(The amount of creativity displayed in some of the emas are awesome. There is one that simply had small red “gomenasai” scribbled everywhere on it; a reference to the scene when Rena just keep apologizing to Keiichi in the rain. Another proclaimed in the name of Dr. Irie that all the maids in the world belong to him. Below are the emas which my friends and I bothered to take photographs of.)

(Lacking in emas to doodle on, my friend (that’s WaHa btw) decided to attempt drawing Rika in the snow instead. It actually looked quite good. It’s a real pity that come summer, Nipah~ will melt. )


Mar 24
So Inori has gotten her 100,000 fans today.
We got a problem. Our commemorative artwork for THIS occasion is not even done yet. Too busy with other stuffs. ><

So Inori has gotten her 100,000 fans today.

We got a problem. Our commemorative artwork for THIS occasion is not even done yet. Too busy with other stuffs. ><


Mar 15
Because somebody will do it and it might as well be us. Some guy stripped in our public transport system. While others bemoan this as signs of an overworked, over-stressed society, we do our part to use this opportunity to help make things light-hearted. 
♯ Don&#8217;t lose your way. Nudist Beach forever!(Photo credit: The Real Singapore)

Because somebody will do it and it might as well be us. Some guy stripped in our public transport system. While others bemoan this as signs of an overworked, over-stressed society, we do our part to use this opportunity to help make things light-hearted. 

♯ Don’t lose your way.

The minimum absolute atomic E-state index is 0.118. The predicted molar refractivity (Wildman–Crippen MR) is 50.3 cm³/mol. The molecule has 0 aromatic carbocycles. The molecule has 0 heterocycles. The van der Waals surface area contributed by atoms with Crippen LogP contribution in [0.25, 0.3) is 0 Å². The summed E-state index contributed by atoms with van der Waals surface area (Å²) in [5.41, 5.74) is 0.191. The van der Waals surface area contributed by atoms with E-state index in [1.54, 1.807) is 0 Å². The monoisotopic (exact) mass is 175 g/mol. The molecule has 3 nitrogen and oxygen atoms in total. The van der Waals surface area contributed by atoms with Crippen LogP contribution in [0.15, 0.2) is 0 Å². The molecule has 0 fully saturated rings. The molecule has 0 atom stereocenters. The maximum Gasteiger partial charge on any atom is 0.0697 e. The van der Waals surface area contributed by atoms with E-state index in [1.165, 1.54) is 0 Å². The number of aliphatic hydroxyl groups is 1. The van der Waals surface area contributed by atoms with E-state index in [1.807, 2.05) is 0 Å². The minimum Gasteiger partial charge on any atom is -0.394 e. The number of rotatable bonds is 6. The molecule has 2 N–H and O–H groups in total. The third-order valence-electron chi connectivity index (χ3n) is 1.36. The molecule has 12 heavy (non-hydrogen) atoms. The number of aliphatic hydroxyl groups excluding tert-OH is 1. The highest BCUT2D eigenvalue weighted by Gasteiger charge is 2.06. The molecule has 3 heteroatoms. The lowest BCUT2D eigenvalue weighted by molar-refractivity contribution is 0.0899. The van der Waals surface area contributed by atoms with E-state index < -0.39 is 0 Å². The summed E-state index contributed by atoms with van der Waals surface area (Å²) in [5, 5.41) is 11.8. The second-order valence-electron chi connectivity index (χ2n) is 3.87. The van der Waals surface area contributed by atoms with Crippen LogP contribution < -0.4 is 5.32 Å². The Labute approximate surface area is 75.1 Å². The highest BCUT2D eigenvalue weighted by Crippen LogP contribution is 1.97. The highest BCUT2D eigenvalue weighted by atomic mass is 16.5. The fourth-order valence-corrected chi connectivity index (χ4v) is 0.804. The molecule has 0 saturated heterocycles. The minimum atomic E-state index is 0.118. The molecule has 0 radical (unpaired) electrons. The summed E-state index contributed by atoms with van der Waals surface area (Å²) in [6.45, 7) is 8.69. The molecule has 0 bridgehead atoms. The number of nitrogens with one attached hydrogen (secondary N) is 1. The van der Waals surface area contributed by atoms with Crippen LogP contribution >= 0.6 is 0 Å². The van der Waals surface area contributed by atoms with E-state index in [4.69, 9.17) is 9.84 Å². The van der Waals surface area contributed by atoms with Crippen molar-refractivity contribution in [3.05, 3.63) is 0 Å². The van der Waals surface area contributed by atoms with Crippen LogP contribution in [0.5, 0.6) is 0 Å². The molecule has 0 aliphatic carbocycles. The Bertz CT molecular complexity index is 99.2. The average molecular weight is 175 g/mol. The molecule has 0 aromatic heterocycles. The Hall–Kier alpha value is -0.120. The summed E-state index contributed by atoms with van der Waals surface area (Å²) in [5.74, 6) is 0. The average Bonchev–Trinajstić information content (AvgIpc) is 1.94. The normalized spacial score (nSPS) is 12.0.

Nudist Beach forever!

(Photo credit: The Real Singapore)


Mar 12
We are involved in this event both as quasi-organizer and graphic branding guys. Character here, Haru, was designed by Geisterstunden. Pretty cute character.
We&#8217;re gonna be trying to insert her everywhere else too. She is NOT our mascot (because we can never decide on one) but expect to see her around. 
Especially since Doujima is intended to be a twice-a- year thing. 

We are involved in this event both as quasi-organizer and graphic branding guys. Character here, Haru, was designed by Geisterstunden. Pretty cute character.

We’re gonna be trying to insert her everywhere else too. She is NOT our mascot (because we can never decide on one) but expect to see her around. 

Especially since Doujima is intended to be a twice-a- year thing. 


Feb 14
Can you feel the love tonight? 
Now do it to the rhythm of that Lion King song. Except there is no Simba or Hakunamatata. There is only suffering and meguca. 

Can you feel the love tonight? 

Now do it to the rhythm of that Lion King song. Except there is no Simba or Hakunamatata. There is only suffering and meguca. 


Jan 30
Happy CNY to everyone! 

Happy CNY to everyone! 


Jan 18

Update!: 
First: I&#8217;m actually somewhat disappointed that a post on art theft garnered more notes than my other more interesting notes.
Two: It has actually been resolved partly due to the eloquence of NTP. Me? I&#8217;m just along for the ride and enjoy the drama. Not that there wasn&#8217;t a lot of drama to begin with. 
After talking to the boys, we managed to meet up with their professor and had a good chat. We weren&#8217;t the only one since someone else sent their higher-ups an email already. The boys will receive their due &#8216;rewards&#8217; and any profits they got from the bazaar will be channeled to a charity. 
So that&#8217;s it. Quite a satisfying resolution. So all artists who got your art ripped? It might not be much but you know where to tell me which charity you want proceeds of your art to go to!